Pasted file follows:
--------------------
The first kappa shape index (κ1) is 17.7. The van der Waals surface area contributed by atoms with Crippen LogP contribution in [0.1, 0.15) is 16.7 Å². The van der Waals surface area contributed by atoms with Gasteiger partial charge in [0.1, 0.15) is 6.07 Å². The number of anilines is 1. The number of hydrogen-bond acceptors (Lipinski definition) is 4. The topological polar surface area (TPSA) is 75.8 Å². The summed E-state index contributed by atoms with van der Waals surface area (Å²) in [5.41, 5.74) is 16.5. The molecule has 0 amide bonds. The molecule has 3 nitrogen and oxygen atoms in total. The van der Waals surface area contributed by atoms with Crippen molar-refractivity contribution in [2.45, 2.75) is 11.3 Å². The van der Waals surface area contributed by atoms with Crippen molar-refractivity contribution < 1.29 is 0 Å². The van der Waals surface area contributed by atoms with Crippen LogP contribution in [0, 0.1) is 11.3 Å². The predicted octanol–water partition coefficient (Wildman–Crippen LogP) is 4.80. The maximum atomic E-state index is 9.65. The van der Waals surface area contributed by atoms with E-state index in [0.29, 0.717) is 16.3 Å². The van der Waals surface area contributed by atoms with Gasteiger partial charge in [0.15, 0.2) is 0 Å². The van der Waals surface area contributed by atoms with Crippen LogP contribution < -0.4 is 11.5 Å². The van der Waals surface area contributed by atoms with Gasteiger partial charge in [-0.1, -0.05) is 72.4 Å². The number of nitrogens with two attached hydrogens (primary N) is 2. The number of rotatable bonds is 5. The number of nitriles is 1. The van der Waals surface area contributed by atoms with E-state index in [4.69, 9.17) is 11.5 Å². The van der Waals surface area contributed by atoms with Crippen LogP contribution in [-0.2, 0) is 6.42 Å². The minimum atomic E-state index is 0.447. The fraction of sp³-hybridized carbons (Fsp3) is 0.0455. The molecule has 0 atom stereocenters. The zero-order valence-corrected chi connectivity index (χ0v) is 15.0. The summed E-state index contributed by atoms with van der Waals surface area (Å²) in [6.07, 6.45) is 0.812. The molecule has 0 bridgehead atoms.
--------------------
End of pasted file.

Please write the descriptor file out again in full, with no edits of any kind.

The first kappa shape index (κ1) is 17.7. The van der Waals surface area contributed by atoms with Crippen LogP contribution in [0.1, 0.15) is 16.7 Å². The van der Waals surface area contributed by atoms with Gasteiger partial charge in [0.1, 0.15) is 6.07 Å². The number of anilines is 1. The number of hydrogen-bond acceptors (Lipinski definition) is 4. The topological polar surface area (TPSA) is 75.8 Å². The summed E-state index contributed by atoms with van der Waals surface area (Å²) in [5.41, 5.74) is 16.5. The molecule has 0 amide bonds. The molecule has 3 nitrogen and oxygen atoms in total. The van der Waals surface area contributed by atoms with Crippen molar-refractivity contribution in [2.45, 2.75) is 11.3 Å². The van der Waals surface area contributed by atoms with Crippen molar-refractivity contribution < 1.29 is 0 Å². The van der Waals surface area contributed by atoms with Crippen LogP contribution in [0, 0.1) is 11.3 Å². The predicted octanol–water partition coefficient (Wildman–Crippen LogP) is 4.80. The maximum atomic E-state index is 9.65. The van der Waals surface area contributed by atoms with E-state index in [0.29, 0.717) is 16.3 Å². The van der Waals surface area contributed by atoms with Gasteiger partial charge in [0.15, 0.2) is 0 Å². The van der Waals surface area contributed by atoms with Crippen LogP contribution < -0.4 is 11.5 Å². The van der Waals surface area contributed by atoms with Gasteiger partial charge in [-0.1, -0.05) is 72.4 Å². The number of nitrogens with two attached hydrogens (primary N) is 2. The number of rotatable bonds is 5. The number of nitriles is 1. The van der Waals surface area contributed by atoms with E-state index in [4.69, 9.17) is 11.5 Å². The van der Waals surface area contributed by atoms with Crippen LogP contribution in [-0.2, 0) is 6.42 Å². The minimum atomic E-state index is 0.447. The fraction of sp³-hybridized carbons (Fsp3) is 0.0455. The molecule has 0 atom stereocenters. The zero-order valence-corrected chi connectivity index (χ0v) is 15.0. The summed E-state index contributed by atoms with van der Waals surface area (Å²) in [6.07, 6.45) is 0.812. The molecule has 0 bridgehead atoms.